Data_Sheet_1_YODA Kinase Controls a Novel Immune Pathway of Tomato Conferring Enhanced Disease Resistance to the Bacterium Pseudomonas syringae.pdf (9.15 MB)
Download file

Data_Sheet_1_YODA Kinase Controls a Novel Immune Pathway of Tomato Conferring Enhanced Disease Resistance to the Bacterium Pseudomonas syringae.pdf

Download (9.15 MB)
dataset
posted on 14.10.2020, 04:19 authored by Julio Téllez, Antonio Muñoz-Barrios, Sara Sopeña-Torres, Amanda F. Martín-Forero, Alfonso Ortega, Rosa Pérez, Yolanda Sanz, Marisé Borja, Alberto de Marcos, Michael Nicolas, Torben Jahrmann, Montaña Mena, Lucía Jordá, Antonio Molina

Mitogen-activated protein kinases (MAPK) play pivotal roles in transducing developmental cues and environmental signals into cellular responses through pathways initiated by MAPK kinase kinases (MAP3K). AtYODA is a MAP3K of Arabidopsis thaliana that controls stomatal development and non-canonical immune responses. Arabidopsis plants overexpressing a constitutively active YODA protein (AtCA-YDA) show broad-spectrum disease resistance and constitutive expression of defensive genes. We tested YDA function in crops immunity by heterologously overexpressing AtCA-YDA in Solanum lycopersicum. We found that these tomato AtCA-YDA plants do not show developmental phenotypes and fitness alterations, except a reduction in stomatal index, as reported in Arabidopsis AtCA-YDA plants. Notably, AtCA-YDA tomato plants show enhanced resistance to the bacterial pathogen Pseudomonas syringae pv. tomato DC3000 and constitutive upregulation of defense-associated genes, corroborating the functionality of YDA in tomato immunity. This function was further supported by generating CRISPR/Cas9-edited tomato mutants impaired in the closest orthologs of AtYDA [Solyc08g081210 (SlYDA1) and Solyc03g025360 (SlYDA2)]. Slyda1 and Slyda2 mutants are highly susceptible to P. syringae pv. tomato DC3000 in comparison to wild-type plants but only Slyda2 shows altered stomatal index. These results indicate that tomato orthologs have specialized functions and support that YDA also regulates immune responses in tomato and may be a trait for breeding disease resistance.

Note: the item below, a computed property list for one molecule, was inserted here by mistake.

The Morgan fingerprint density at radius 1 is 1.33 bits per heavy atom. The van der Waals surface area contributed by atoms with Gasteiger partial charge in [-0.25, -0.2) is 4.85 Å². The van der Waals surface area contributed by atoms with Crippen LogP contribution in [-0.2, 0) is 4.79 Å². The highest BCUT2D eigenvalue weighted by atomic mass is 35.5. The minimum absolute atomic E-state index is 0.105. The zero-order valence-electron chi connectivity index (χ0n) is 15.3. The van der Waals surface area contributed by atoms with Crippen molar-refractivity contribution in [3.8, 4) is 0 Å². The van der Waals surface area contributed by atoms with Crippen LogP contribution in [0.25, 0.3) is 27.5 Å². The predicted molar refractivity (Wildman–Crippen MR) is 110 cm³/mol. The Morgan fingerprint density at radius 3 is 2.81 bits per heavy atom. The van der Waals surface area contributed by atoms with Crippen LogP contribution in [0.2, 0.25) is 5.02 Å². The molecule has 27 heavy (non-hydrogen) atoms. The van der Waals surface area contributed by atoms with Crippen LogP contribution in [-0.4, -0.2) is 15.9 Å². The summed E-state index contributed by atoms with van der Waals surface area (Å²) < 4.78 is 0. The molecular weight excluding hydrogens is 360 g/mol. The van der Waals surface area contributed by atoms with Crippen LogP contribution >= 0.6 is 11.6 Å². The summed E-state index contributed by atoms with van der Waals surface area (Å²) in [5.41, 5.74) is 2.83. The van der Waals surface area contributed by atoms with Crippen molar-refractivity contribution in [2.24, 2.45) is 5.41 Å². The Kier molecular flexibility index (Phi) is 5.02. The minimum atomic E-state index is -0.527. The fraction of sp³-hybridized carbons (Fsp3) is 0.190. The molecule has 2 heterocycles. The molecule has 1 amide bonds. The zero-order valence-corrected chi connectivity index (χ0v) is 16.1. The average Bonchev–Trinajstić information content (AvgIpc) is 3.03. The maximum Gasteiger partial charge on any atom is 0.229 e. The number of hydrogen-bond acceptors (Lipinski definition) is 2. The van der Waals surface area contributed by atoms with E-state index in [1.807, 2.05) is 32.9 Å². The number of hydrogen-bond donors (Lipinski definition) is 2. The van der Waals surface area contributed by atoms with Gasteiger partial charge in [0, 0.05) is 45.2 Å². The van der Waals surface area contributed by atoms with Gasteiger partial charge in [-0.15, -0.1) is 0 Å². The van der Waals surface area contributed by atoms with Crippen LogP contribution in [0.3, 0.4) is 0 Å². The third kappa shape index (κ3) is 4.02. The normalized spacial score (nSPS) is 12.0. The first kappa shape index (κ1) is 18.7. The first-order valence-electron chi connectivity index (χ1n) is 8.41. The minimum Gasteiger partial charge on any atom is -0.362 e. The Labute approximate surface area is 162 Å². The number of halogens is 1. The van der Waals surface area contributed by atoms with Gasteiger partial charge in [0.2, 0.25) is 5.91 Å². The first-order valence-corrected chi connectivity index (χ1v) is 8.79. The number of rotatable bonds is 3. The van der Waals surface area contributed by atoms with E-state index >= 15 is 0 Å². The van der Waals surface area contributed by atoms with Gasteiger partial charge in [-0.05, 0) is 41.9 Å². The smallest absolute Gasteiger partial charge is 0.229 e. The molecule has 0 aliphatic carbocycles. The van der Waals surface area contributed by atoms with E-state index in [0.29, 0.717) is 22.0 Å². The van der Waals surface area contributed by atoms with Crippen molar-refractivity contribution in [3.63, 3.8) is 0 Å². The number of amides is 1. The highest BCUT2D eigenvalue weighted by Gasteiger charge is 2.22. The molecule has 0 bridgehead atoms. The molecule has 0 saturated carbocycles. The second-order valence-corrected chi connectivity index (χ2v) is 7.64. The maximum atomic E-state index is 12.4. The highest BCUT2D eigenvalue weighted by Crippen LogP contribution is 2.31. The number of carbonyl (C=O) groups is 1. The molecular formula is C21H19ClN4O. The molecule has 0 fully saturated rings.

History

References